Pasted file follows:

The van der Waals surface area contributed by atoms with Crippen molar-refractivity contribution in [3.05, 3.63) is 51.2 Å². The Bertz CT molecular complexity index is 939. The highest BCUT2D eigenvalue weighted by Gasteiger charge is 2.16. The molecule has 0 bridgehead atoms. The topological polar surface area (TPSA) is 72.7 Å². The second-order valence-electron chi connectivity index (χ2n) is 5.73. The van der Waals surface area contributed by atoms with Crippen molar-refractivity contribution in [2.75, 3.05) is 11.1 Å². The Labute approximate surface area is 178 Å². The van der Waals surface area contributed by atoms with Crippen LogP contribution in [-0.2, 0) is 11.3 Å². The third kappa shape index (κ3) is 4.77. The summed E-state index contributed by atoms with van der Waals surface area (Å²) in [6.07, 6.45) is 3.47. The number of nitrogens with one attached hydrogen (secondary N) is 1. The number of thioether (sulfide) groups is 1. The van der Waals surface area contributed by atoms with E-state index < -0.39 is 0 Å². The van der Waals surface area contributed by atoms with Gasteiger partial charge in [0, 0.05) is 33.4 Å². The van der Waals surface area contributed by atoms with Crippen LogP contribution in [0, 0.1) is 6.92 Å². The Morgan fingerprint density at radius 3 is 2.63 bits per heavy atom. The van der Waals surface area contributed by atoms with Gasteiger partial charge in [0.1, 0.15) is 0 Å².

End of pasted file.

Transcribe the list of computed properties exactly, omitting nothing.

The van der Waals surface area contributed by atoms with Crippen molar-refractivity contribution in [3.05, 3.63) is 51.2 Å². The Bertz CT molecular complexity index is 939. The highest BCUT2D eigenvalue weighted by Gasteiger charge is 2.16. The molecule has 0 bridgehead atoms. The topological polar surface area (TPSA) is 72.7 Å². The second-order valence-electron chi connectivity index (χ2n) is 5.73. The van der Waals surface area contributed by atoms with Crippen molar-refractivity contribution in [2.75, 3.05) is 11.1 Å². The Labute approximate surface area is 178 Å². The van der Waals surface area contributed by atoms with Crippen LogP contribution in [-0.2, 0) is 11.3 Å². The third kappa shape index (κ3) is 4.77. The summed E-state index contributed by atoms with van der Waals surface area (Å²) in [6.07, 6.45) is 3.47. The number of nitrogens with one attached hydrogen (secondary N) is 1. The number of thioether (sulfide) groups is 1. The van der Waals surface area contributed by atoms with E-state index < -0.39 is 0 Å². The van der Waals surface area contributed by atoms with Gasteiger partial charge in [0, 0.05) is 33.4 Å². The van der Waals surface area contributed by atoms with Crippen LogP contribution in [0, 0.1) is 6.92 Å². The Morgan fingerprint density at radius 3 is 2.63 bits per heavy atom. The van der Waals surface area contributed by atoms with Gasteiger partial charge in [0.1, 0.15) is 0 Å².